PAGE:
Search Results

You are looking at 1 - 10 of 18 items for

  • Author or Editor: Pablo F. Recinos x
Clear All Modify Search
Restricted access

Pablo F. Recinos, Shaan M. Raza, George I. Jallo and Violette Renard Recinos

Object

Microsurgical removal is the preferred treatment for most deep-seated, intraaxial tumors in the pediatric population. The feasibility of surgery as an option has improved with advances in surgical technology and technique. Tubular retractors disperse retraction forces over a greater surface area than do conventional retractors, which can lower the risk of ischemic complications. The authors describe their experience utilizing a new tubular retractor system specifically designed for cranial applications in conjunction with frameless neuronavigation.

Methods

The Vycor ViewSite retractor was used in 4 pediatric patients (ages 15 months and 9, 10, and 16 years) with deep-seated intraaxial tumors. The lesions included a papillary tumor of the pineal region, a low-grade astrocytoma in the occipital lobe, a dysembryoplastic neuroepithelial tumor arising from the basal ganglia, and an intraventricular low-grade glioma. The extent of white matter damage along the surgical trajectory (based on T2 or FLAIR and diffusion restriction/apparent diffusion coefficient signals) and the extent of resection were assessed on postoperative imaging.

Results

Satisfactory resection or biopsy was achieved in all patients. A comparison of pre- and postoperative MR imaging studies revealed evidence of white matter damage along the surgical trajectory in 1 patient. None of the patients demonstrated new neurological deficits postoperatively.

Conclusions

Obtaining surgical access to deep-seated, intraaxial tumors is challenging. In this small series of pediatric patients, the combination of the ViewSite tubular retractor and frameless neuronavigation facilitated the surgical approach. The combination of these technologies adds to the armamentarium to safely approach tumors in deep locations.

Restricted access

Intrinsic brainstem epidermoid cyst

Case report and review of the literature

Pablo F. Recinos, Chanland Roonprapunt and George I. Jallo

✓ Brainstem epidermoid cysts are rare lesions, with only 18 reported cases in the literature and only five purely intrinsic epidermoid cysts within this group. The authors present the case of a 3-year-old girl with a history of chronic headaches, progressive diplopia, and relapsing and remitting mild right hemiparesis who was found to harbor an intrinsic brainstem epidermoid cyst at the pontomedullary junction. Initial working diagnoses included intrinsic brainstem astrocytoma and cavernoma. After tumor enlargement and progressive symptoms, a diffusion-weighted (DW) magnetic resonance (MR) imaging sequence was performed and a definitive diagnosis of an intrinsic brainstem epidermoid cyst was made in the patient. The patient underwent a suboccipital craniotomy and complete resection of the cyst with the aid of intraoperative neurophysiological monitoring. Three years after the operation, the patient is neurologically intact and no evidence of tumor recurrence has been found. The rarity of brainstem epidermoid cysts can make their diagnosis difficult; thus a DW MR imaging sequence of the brain is a useful diagnostic modality. Intrinsic brainstem epidermoid cysts can be removed safely, in a manner similar to that used for the surgical treatment of focal tumors.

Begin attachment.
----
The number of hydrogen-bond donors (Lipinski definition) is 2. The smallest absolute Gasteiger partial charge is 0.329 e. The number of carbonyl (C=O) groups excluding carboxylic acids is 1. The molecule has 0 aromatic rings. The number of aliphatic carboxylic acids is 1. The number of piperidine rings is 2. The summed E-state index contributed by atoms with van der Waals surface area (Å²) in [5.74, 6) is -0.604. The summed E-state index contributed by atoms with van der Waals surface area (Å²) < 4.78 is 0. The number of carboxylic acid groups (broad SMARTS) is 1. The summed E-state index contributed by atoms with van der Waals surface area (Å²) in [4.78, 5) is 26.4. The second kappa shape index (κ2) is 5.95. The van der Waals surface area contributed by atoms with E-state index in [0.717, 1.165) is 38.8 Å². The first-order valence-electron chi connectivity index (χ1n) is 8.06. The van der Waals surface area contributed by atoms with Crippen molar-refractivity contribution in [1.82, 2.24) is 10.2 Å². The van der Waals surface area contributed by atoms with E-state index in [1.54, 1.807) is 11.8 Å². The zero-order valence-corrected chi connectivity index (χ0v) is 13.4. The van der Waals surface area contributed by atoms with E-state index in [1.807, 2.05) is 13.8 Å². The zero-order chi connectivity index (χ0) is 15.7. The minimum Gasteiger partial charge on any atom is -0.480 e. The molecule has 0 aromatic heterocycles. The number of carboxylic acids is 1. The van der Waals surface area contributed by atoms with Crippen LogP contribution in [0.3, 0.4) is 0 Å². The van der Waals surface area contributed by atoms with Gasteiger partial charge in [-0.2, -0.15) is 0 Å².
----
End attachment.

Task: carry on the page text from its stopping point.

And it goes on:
Full access

Mari L. Groves, Patricia L. Zadnik, Pablo F. Recinos, Violette Renard and George I. Jallo

The authors present a case of a 27-year-old patient who presented with spastic gait and worsening difficulty walking over a 6 month period. Spinal MR imaging revealed a heterogeneously enhancing intramedullary spinal cord tumor (IMSCT) with associated syrinx in the cervical spine. The lesion was resected through posterior en bloc laminotomy, durotomy, and microscopic resection of the intramedullary component followed by laminoplasty reconstruction. Surgical resections with a goal of gross total resection can significantly improve overall survival and progression free survival in patients with low-grade IMSCT. The procedure is presented in an edited, high-definition format with accompanying narrative.

The video can be found here: http://youtu.be/Ui9bn82PtP8.

Free access

James K. C. Liu, Varun R. Kshettry, Pablo F. Recinos, Kambiz Kamian, Richard P. Schlenk and Edward C. Benzel

Surgical education has been forced to evolve from the principles of its initial inception, in part due to external pressures brought about through changes in modern health care. Despite these pressures that can limit the surgical training experience, training programs are being held to higher standards of education to demonstrate and document trainee competency through core competencies and milestones. One of the methods used to augment the surgical training experience and to demonstrate trainee proficiency in technical skills is through a surgical skills laboratory. The authors have established a surgical skills laboratory by acquiring equipment and funding from nondepartmental resources, through institutional and private educational grants, along with product donations from industry. A separate educational curriculum for junior- and senior-level residents was devised and incorporated into the neurosurgical residency curriculum. The initial dissection curriculum focused on cranial approaches, with spine and peripheral nerve approaches added in subsequent years. The dissections were scheduled to maximize the use of cadaveric specimens, experimenting with techniques to best preserve the tissue for repeated uses. A survey of residents who participated in at least 1 year of the curriculum indicated that participation in the surgical skills laboratory translated into improved understanding of anatomical relationships and the development of technical skills that can be applied in the operating room. In addition to supplementing the technical training of surgical residents, a surgical skills laboratory with a dissection curriculum may be able to help provide uniformity of education across different neurosurgical training programs, as well as provide a tool to assess the progression of skills in surgical trainees.